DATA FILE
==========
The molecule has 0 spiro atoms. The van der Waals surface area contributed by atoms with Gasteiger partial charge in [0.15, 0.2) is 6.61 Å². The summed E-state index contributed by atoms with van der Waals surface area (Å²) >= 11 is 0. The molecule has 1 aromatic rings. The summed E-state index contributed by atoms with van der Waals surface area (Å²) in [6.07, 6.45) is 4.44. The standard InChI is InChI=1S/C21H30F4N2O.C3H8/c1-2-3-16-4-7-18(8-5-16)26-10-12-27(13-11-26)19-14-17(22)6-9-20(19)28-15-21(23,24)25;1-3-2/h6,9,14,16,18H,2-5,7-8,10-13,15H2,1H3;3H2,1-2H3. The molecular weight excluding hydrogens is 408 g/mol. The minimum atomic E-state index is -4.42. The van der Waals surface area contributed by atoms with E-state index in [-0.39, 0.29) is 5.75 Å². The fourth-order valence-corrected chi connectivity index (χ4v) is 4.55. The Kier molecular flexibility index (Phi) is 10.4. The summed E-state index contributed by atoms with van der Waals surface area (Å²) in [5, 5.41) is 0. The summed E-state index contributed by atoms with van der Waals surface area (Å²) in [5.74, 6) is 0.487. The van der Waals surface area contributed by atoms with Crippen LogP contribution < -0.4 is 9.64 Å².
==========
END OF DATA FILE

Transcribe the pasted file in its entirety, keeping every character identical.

The molecule has 0 spiro atoms. The van der Waals surface area contributed by atoms with Gasteiger partial charge in [0.15, 0.2) is 6.61 Å². The summed E-state index contributed by atoms with van der Waals surface area (Å²) >= 11 is 0. The molecule has 1 aromatic rings. The summed E-state index contributed by atoms with van der Waals surface area (Å²) in [6.07, 6.45) is 4.44. The standard InChI is InChI=1S/C21H30F4N2O.C3H8/c1-2-3-16-4-7-18(8-5-16)26-10-12-27(13-11-26)19-14-17(22)6-9-20(19)28-15-21(23,24)25;1-3-2/h6,9,14,16,18H,2-5,7-8,10-13,15H2,1H3;3H2,1-2H3. The molecular weight excluding hydrogens is 408 g/mol. The minimum atomic E-state index is -4.42. The van der Waals surface area contributed by atoms with E-state index in [-0.39, 0.29) is 5.75 Å². The fourth-order valence-corrected chi connectivity index (χ4v) is 4.55. The Kier molecular flexibility index (Phi) is 10.4. The summed E-state index contributed by atoms with van der Waals surface area (Å²) in [5, 5.41) is 0. The summed E-state index contributed by atoms with van der Waals surface area (Å²) in [5.74, 6) is 0.487. The van der Waals surface area contributed by atoms with Crippen LogP contribution < -0.4 is 9.64 Å².